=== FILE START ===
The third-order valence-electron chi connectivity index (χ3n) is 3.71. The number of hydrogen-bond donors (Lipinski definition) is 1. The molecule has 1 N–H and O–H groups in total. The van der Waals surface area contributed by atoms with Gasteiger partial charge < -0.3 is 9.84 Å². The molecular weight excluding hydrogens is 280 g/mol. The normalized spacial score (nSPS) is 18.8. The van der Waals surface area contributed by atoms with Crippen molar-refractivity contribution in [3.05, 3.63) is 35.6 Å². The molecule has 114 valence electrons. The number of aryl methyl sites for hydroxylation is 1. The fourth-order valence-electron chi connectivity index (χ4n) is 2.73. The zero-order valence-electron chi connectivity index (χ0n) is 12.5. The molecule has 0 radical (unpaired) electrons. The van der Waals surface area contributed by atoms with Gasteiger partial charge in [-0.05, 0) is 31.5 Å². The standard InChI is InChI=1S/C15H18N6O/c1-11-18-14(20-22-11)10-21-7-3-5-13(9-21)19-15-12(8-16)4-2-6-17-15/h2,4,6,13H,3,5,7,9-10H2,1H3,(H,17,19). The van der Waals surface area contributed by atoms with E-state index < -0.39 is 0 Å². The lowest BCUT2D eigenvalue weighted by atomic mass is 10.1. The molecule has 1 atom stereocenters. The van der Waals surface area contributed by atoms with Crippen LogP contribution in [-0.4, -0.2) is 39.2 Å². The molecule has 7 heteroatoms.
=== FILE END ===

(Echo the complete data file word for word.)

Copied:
The third-order valence-electron chi connectivity index (χ3n) is 3.71. The number of hydrogen-bond donors (Lipinski definition) is 1. The molecule has 1 N–H and O–H groups in total. The van der Waals surface area contributed by atoms with Gasteiger partial charge < -0.3 is 9.84 Å². The molecular weight excluding hydrogens is 280 g/mol. The normalized spacial score (nSPS) is 18.8. The van der Waals surface area contributed by atoms with Crippen molar-refractivity contribution in [3.05, 3.63) is 35.6 Å². The molecule has 114 valence electrons. The number of aryl methyl sites for hydroxylation is 1. The fourth-order valence-electron chi connectivity index (χ4n) is 2.73. The zero-order valence-electron chi connectivity index (χ0n) is 12.5. The molecule has 0 radical (unpaired) electrons. The van der Waals surface area contributed by atoms with Gasteiger partial charge in [-0.05, 0) is 31.5 Å². The standard InChI is InChI=1S/C15H18N6O/c1-11-18-14(20-22-11)10-21-7-3-5-13(9-21)19-15-12(8-16)4-2-6-17-15/h2,4,6,13H,3,5,7,9-10H2,1H3,(H,17,19). The van der Waals surface area contributed by atoms with E-state index < -0.39 is 0 Å². The lowest BCUT2D eigenvalue weighted by atomic mass is 10.1. The molecule has 1 atom stereocenters. The van der Waals surface area contributed by atoms with Crippen LogP contribution in [-0.4, -0.2) is 39.2 Å². The molecule has 7 heteroatoms.